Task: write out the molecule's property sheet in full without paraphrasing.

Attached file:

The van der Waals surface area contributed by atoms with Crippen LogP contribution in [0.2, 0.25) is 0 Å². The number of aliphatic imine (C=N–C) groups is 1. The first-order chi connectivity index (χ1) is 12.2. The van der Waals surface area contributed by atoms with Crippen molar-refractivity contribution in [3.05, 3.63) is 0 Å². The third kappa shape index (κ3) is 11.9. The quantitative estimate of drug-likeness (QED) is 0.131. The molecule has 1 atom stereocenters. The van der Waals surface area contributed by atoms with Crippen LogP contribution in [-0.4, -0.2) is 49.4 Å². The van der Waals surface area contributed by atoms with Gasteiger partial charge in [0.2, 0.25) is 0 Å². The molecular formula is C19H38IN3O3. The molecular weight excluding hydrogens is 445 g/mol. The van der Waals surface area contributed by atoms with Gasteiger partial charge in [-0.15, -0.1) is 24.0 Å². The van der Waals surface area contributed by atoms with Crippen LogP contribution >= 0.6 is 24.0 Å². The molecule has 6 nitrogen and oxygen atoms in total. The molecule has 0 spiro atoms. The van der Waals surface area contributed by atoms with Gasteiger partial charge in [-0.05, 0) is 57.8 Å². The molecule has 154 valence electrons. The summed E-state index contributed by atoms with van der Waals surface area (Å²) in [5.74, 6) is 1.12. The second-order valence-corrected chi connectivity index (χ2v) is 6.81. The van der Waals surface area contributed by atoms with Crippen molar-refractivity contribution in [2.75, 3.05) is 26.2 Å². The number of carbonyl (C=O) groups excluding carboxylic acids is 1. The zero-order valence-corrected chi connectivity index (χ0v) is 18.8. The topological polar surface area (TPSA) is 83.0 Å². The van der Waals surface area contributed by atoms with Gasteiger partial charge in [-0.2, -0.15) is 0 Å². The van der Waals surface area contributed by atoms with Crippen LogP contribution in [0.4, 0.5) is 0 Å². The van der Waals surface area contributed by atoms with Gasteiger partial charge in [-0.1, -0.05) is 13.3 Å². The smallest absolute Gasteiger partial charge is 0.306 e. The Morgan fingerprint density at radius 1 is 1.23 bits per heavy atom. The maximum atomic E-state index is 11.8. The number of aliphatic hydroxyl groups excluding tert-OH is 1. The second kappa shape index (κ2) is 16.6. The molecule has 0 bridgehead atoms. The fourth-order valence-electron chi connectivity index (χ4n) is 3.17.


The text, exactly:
The van der Waals surface area contributed by atoms with Crippen LogP contribution in [0.2, 0.25) is 0 Å². The number of aliphatic imine (C=N–C) groups is 1. The first-order chi connectivity index (χ1) is 12.2. The van der Waals surface area contributed by atoms with Crippen molar-refractivity contribution in [3.05, 3.63) is 0 Å². The third kappa shape index (κ3) is 11.9. The quantitative estimate of drug-likeness (QED) is 0.131. The molecule has 1 atom stereocenters. The van der Waals surface area contributed by atoms with Crippen LogP contribution in [-0.4, -0.2) is 49.4 Å². The van der Waals surface area contributed by atoms with Gasteiger partial charge in [0.2, 0.25) is 0 Å². The molecular formula is C19H38IN3O3. The molecular weight excluding hydrogens is 445 g/mol. The van der Waals surface area contributed by atoms with Gasteiger partial charge in [-0.15, -0.1) is 24.0 Å². The van der Waals surface area contributed by atoms with Crippen LogP contribution >= 0.6 is 24.0 Å². The molecule has 6 nitrogen and oxygen atoms in total. The molecule has 0 spiro atoms. The van der Waals surface area contributed by atoms with Gasteiger partial charge in [-0.05, 0) is 57.8 Å². The molecule has 154 valence electrons. The summed E-state index contributed by atoms with van der Waals surface area (Å²) in [5.74, 6) is 1.12. The second-order valence-corrected chi connectivity index (χ2v) is 6.81. The van der Waals surface area contributed by atoms with Crippen molar-refractivity contribution in [2.75, 3.05) is 26.2 Å². The number of carbonyl (C=O) groups excluding carboxylic acids is 1. The zero-order valence-corrected chi connectivity index (χ0v) is 18.8. The topological polar surface area (TPSA) is 83.0 Å². The van der Waals surface area contributed by atoms with Gasteiger partial charge in [-0.2, -0.15) is 0 Å². The van der Waals surface area contributed by atoms with Crippen LogP contribution in [0.4, 0.5) is 0 Å². The van der Waals surface area contributed by atoms with Gasteiger partial charge in [-0.1, -0.05) is 13.3 Å². The smallest absolute Gasteiger partial charge is 0.306 e. The Morgan fingerprint density at radius 1 is 1.23 bits per heavy atom. The maximum atomic E-state index is 11.8. The number of aliphatic hydroxyl groups excluding tert-OH is 1. The second kappa shape index (κ2) is 16.6. The molecule has 0 bridgehead atoms. The fourth-order valence-electron chi connectivity index (χ4n) is 3.17.